Things to Consider

Whether you’re looking to block mm waves or radio waves, EMI shielding is an important service. However, it can be a little hard to know what type of shield is best for you. For that reason, it is of the utmost importance that you connect with a service provider that is not only skilled and knowledgeable, but concerned with providing you the best solution possible. You can find that service provider by browsing the companies listed above.

Once you have found the right manufacturer for you, discuss your application at length, as EMI/RF shield effectiveness is dependent on several factors. These include: materials used for the shielding, frequency of the EMI, the size of the application on which the shielding is being applied, etc. With the right service provider, your device will work better and your health will be more secure for years to come.

EMI Shielding Types

Electromagnetic shielding is a barrier which protects electronic equipment from ambient electromagnetic interference.

EMF protection requires the use of magnetic shielding materials or products to absorb or redirect electromagnetic fields (EMF) from interfering with sensitive devices as well as contact with people.

EMI coating is sprayed on the interior of electronic device housings in order to protect sensitive electronic equipment from electromagnetic interference.

EMI enclosures or “faraday cages”, protect sensitive electronic equipment from electromagnetic interference.

EMI filters are passive electronic devices which block conducted electromagnetic interference generated by surrounding electronics.

EMI gaskets create more robust EMI and RFI protection by preventing the leakage of EMI in or out of an enclosure through seams or gaps.

EMI shields are materials or products used to redirect or absorb electromagnetic interference in order to protect sensitive electrical devices.

Magnetic shielding also called electromagnetic (EMI) shielding, is the process of protecting electronic equipment from ambient electromagnetic interference.

Magnetic shields are materials or products that protect electronic devices from interference from magnetic fields or electromagnetic fields (EMF).

Mu Metal® is a nickel-iron alloy that is used to protect sensitive devices from magnetic fields that would cause magnetic interference.

RF absorbers also referred to as radar absorbers or microwave absorbers, protect equipment from radio frequency interference (RFI) by absorbing the magnetic energy before it can reach the equipment.

RFI shielding is the protection of equipment from radiated electromagnetic "noise" which travels through the air as radio waves.

EMI Shielding Terms

Anechoic Chamber – A room in which no acoustical reflections or echoes exist. The floor, walls and ceilings of these rooms are lined with a metallic substance to prevent the passage of electromagnetic waves. 

Attenuation – An electrical signal’s reduction in concentration as the signal passes through media. Attenuation is measured in decibels.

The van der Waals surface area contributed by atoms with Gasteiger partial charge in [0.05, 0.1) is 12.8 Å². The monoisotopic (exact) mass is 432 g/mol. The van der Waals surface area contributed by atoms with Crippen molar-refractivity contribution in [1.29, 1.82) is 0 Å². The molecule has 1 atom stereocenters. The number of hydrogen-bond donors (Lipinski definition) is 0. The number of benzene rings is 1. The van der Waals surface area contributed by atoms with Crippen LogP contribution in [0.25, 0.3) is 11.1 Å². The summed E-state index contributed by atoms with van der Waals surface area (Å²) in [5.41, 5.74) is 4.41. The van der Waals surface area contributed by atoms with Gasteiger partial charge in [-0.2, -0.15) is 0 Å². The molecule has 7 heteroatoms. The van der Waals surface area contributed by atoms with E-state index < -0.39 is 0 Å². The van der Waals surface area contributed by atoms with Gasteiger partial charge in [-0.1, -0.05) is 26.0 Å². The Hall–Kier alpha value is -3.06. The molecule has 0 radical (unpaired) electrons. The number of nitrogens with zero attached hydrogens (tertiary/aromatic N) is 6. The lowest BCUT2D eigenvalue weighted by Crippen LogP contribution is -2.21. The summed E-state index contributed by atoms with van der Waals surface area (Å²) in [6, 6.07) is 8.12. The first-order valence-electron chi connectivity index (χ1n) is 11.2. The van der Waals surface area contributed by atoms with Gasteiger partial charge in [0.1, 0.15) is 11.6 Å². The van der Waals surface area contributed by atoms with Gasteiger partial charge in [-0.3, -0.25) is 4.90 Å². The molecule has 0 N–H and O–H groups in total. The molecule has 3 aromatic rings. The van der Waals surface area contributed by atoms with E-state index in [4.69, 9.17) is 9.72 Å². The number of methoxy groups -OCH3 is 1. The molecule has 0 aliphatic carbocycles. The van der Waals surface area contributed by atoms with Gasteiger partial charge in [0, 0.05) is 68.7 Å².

Canted Coil – A round-wire spring with inclining (canted) elliptical coils that, when compressed, deflect independently. Whenever any part of the coil is deflected, the whole spring responds, allowing consistent loading at each point of contact. 

CE Marking – A mandatory mark for about 70% of the products sold on the European Free Trade Association (EFTA) and European Union (EU) markets. CE Marking is sometimes called “CE Mark” and referred to as the “Trade Passport to Europe ” for non-EU products. 

Double Shielded Enclosure – A shielded enclosure containing inner and outer walls isolated from one another, except at the point of filter penetration 

Electromagnetic Compatibility (EMC) – The ability of electronic equipment to be operated without EMI.

Electrostatic Discharge (ESD) – The release of electrical energy usually caused by the shift of electrons from one object to another as the objects come into contact with and separate from one another. ESD is also known as triboelectric charge.

ESD Shielding – Shielding that prevents the failure of electronic equipment from interference associated with electrostatic discharge.

Emission – The release from electronic equipment of electromagnetic waves that have the potential to create EMI. 

Filtering – The removal of certain unwanted signal components through attenuation while allowing the passage of the remaining signal components. 

Impedance – The complete opposition offered by a circuit to the flow of current at a certain frequency that is a combination of resistance (R) and reactance (X). Impedance is measured in ohms; the quality of the conductor is better the lower the ohmic value. 

Insertion Loss – Measurement reflecting filtering ability. Insertion loss represents the difference in power reception prior to and after the use of a filter. 

Radiation – The movement of electromagnetic energy in the form of particles, rays or waves. 

Radio Frequency – Low frequencies of electromagnetic radiation used for communications. 

RFI (Radio Frequency Interference) – Interference in a specific frequency range used for radio communication. Unlike EMI, RFI is not conducted through circuits or power lines, but through "free" air space as radio waves. EMI and RFI are often used interchangeably; the term EMI/RFI shielding covers all interference caused by electromagnetic radiation. 

Shielding Effectiveness – The ability of a shield component to prevent the passage of electromagnetic radiation. Shielding effectiveness is expressed as a ratio of electromagnetic signals with and without the shield component. 

Skin Effect – The propensity of high frequency current to travel close to the outside of an electric conductor rather than through its cross section. At high frequencies, the effective resistance of a wire is increased by skin effect. 

Slot Antenna – A radiating element that is created by a slot in the conducting surface or in a waveguide’s wall. 

Vacuum Deposition – In a vacuum, the condensation of thin material coatings on cool surfaces. 

Waveguide – Media that controls the passage of electromagnetic energy and signals.